US Airstrikes Kill Hundreds of Innocent Civilians in Syria
November 7, 2016 Alice Ross / The Guardian & Max Bearak / The Washington Post
A US-led air strike in October in Kobani, Syria, during fighting between Syrian Kurds and Islamic State. More than 5,700 air strikes have been launched in the year-long US campaign. Chris Woods, of Airwars, said: 'You can't have an air war of this intensity without civilians getting killed or injured.' According to an Airways report, the US bombing campaign against Islamic State in Iraq and Syria has killed more than 450 civilians.
Hundreds of Civilians Killed in US-led Air Strikes on ISIS Targets -- Report Airwars project details 'credible reports' of at least 459 non-combatant deaths, including 100 children, in 52 air strikes Alice Ross / The Guardian
A leading human rights group alleges US airstrikes in northern Syria have killed 56 civilians, among them 11 children. The aerial bombing, termed a “massacre” by the Syrian Observatory for Human Rights (SOHR), occurred near Manbij.
(August 3, 2015) -- The air campaign against Islamic State in Iraq and Syria has killed more than 450 civilians, according to a new report, even though the US-led coalition has so far acknowledged just two non-combatant deaths.
More than 5,700 air strikes have been launched in the campaign, which nears its first anniversary this Saturday, with its impact on civilians largely unknown.
Now Airwars, a project by a team of independent journalists, is publishing details of 52 strikes with what it believes are credible reports of at least 459 non-combatant deaths, including those of more than 100 children.
It says there is a "worrying gulf between public and coalition positions" on the campaign's toll on civilians.
To date the US Central Command (Centcom), the lead force in the campaign, has published one official investigation – a report in May that found two children were killed in a November 2014 strike in Syria.
The coalition's lead commander, Lt Gen John Hesterman, has called the campaign "the most precise and disciplined in the history of aerial warfare".
But Airwars project leader Chris Woods told the Guardian: "The emphasis on precision in our view hasn't been borne out by facts on the ground."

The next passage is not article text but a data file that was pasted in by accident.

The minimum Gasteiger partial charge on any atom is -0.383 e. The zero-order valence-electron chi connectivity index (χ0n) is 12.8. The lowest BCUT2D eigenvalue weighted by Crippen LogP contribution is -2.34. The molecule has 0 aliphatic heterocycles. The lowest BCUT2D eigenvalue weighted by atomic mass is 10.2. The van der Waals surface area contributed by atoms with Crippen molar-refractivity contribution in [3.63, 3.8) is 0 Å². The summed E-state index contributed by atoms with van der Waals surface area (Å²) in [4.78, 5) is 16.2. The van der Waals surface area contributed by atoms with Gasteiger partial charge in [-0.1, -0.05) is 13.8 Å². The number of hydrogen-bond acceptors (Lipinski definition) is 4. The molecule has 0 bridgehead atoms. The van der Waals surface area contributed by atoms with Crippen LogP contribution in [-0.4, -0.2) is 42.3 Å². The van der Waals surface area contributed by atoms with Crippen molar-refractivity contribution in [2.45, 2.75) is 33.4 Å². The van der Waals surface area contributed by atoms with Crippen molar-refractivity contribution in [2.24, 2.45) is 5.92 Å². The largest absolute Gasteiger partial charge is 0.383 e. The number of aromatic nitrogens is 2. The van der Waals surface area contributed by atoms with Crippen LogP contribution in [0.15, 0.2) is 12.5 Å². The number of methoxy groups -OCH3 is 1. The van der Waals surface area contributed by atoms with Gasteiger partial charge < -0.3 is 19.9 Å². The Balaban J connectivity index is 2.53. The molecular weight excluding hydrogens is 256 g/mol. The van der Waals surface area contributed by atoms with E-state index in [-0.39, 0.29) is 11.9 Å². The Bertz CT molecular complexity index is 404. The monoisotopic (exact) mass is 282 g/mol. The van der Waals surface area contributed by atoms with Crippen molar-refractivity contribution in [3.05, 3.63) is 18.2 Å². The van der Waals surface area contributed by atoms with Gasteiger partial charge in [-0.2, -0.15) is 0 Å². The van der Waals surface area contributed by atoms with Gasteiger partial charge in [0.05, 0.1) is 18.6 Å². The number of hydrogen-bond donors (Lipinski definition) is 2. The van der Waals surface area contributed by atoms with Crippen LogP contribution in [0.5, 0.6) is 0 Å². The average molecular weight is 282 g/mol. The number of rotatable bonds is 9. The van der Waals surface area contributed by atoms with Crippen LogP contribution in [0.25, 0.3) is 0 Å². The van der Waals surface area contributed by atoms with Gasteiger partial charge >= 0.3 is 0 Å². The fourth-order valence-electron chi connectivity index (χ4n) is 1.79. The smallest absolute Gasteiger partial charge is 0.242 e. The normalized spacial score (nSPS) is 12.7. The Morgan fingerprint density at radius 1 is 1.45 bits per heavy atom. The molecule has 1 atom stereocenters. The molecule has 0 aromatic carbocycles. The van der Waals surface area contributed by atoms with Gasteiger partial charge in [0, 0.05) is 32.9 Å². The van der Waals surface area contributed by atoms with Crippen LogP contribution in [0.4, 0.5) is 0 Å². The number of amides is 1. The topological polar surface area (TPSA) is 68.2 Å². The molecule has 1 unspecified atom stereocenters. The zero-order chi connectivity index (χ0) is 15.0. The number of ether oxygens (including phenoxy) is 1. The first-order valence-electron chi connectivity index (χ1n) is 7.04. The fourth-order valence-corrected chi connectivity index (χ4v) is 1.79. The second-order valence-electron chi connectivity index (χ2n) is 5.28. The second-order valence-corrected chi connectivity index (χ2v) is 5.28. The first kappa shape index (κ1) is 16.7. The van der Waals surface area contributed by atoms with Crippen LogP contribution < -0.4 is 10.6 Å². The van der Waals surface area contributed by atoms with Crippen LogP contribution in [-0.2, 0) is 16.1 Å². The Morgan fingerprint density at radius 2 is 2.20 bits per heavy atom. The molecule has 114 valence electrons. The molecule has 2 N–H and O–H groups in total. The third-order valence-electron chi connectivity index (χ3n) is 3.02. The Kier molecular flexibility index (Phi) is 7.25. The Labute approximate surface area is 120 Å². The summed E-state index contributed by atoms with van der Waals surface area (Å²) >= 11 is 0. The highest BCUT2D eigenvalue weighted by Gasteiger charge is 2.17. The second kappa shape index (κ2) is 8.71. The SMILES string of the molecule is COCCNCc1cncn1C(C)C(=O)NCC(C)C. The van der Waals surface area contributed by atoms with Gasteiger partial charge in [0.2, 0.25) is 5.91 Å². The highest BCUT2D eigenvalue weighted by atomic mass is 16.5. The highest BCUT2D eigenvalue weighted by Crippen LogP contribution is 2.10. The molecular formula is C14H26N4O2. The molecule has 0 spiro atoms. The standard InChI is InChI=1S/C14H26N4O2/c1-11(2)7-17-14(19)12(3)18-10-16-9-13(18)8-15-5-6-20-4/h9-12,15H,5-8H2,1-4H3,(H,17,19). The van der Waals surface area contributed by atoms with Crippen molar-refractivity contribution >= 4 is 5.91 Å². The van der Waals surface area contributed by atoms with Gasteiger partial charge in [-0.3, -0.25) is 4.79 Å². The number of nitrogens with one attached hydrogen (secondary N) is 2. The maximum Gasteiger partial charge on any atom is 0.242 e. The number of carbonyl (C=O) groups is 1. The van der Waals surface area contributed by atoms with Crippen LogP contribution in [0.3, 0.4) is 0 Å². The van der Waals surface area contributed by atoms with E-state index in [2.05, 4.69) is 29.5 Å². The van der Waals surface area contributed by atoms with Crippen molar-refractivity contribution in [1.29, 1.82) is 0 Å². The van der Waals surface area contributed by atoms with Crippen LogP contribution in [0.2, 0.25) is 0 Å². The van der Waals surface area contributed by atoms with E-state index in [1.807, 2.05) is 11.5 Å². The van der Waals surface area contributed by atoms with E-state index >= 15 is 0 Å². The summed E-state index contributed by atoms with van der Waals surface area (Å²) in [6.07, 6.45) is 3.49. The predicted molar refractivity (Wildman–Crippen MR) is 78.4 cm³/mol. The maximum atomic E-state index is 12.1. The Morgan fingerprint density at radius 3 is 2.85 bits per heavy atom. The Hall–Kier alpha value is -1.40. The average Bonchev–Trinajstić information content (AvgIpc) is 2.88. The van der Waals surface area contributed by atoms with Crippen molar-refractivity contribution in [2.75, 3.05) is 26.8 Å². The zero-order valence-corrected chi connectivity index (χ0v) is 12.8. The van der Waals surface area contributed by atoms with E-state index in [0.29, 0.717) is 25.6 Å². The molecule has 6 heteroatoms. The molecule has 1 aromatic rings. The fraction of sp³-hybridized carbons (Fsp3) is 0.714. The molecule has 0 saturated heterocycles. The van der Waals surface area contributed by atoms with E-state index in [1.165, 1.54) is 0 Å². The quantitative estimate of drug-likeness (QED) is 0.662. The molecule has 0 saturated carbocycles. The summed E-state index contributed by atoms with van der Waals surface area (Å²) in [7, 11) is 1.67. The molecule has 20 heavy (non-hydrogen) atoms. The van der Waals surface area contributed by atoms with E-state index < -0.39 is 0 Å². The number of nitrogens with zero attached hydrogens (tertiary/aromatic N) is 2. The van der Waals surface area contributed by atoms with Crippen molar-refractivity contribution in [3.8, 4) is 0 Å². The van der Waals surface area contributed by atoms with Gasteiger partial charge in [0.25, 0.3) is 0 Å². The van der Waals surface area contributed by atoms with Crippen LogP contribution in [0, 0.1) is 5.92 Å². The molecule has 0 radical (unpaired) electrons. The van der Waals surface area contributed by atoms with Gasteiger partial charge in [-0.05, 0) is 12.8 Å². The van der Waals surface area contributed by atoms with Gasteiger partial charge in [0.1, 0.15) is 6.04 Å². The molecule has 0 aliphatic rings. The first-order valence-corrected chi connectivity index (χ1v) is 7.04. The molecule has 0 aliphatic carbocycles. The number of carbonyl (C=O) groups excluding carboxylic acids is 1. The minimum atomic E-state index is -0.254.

Since May, Centcom has conducted investigations into three further strikes, which found claims of civilian deaths were "unfounded".
One of the attacks investigated was on Fadhiliya, Iraq, on 4 April. When the Guardian investigated this strike in May, witnesses and local politicians said a family of five had died, including a pregnant woman and an eight-year-old girl.
Centcom told Airwars it would only publish investigations with a "preponderance of evidence" of civilian deaths. It is understood to be examining six further incidents.
Sahr Muhamadally, from the Center for Civilians in Conflict, said: "All allegations of civilian harm, including from open sources, should be investigated by the coalition and processes should be in place to acknowledge and assist those harmed."
International NGOs point out that coalition air strikes are significantly safer for civilians than those carried out by either the Assad regime or the Iraqi military.
However, over six months, Airwars examined 118 air strikes and identified 52 that Woods said "warrant urgent investigation". Airwars believes there are strong indications of civilian deaths, according to multiple, reliable sources, from these attacks.
Airwars used international and local news reports in Arabic and English, social media postings including photos and videos, and the findings of monitoring groups on the ground. They cross-referenced these with coalition military reports.
The ongoing violence means that on-the-ground verification is all but impossible. But the conflict does not take place in an information vacuum: local people are often quick to post videos and photos on Twitter and YouTube, and to create martyrdom pages on Facebook.
In Syria, the long civil war has seen groups spring up to record atrocities of all kinds, who often funnel news to colleagues outside the country.
Making things more complicated, emotive footage or reports of civilian deaths are used for propaganda by all sides of the chaotic war. In three cases, Airwars found evidence that it believes disproves claims of civilian deaths, for example by unearthing online videos that show that supposed non-combatants were active Isis members.
But in many cases civilian deaths are well-documented. In some attacks, multiple sources suggest that scores of civilians may have been killed.
The bloodiest was a 3 June air strike on a suspected IED [improvised explosive device] factory and storage facility in Hawija, Iraq. Videos and photos posted online after the bombing show a landscape of destroyed buildings and mangled metal. Local people told al-Jazeera and Reuters that over 70 civilians were killed.
In a press briefing shortly after the strike, Hesterman said the coalition used a "fairly small weapon on a known IED building in an industrial area", but that this had hit a "massive amount of Daesh [Isis] high explosives". He added: "If there are unintended injuries, that responsibility rests squarely on Daesh."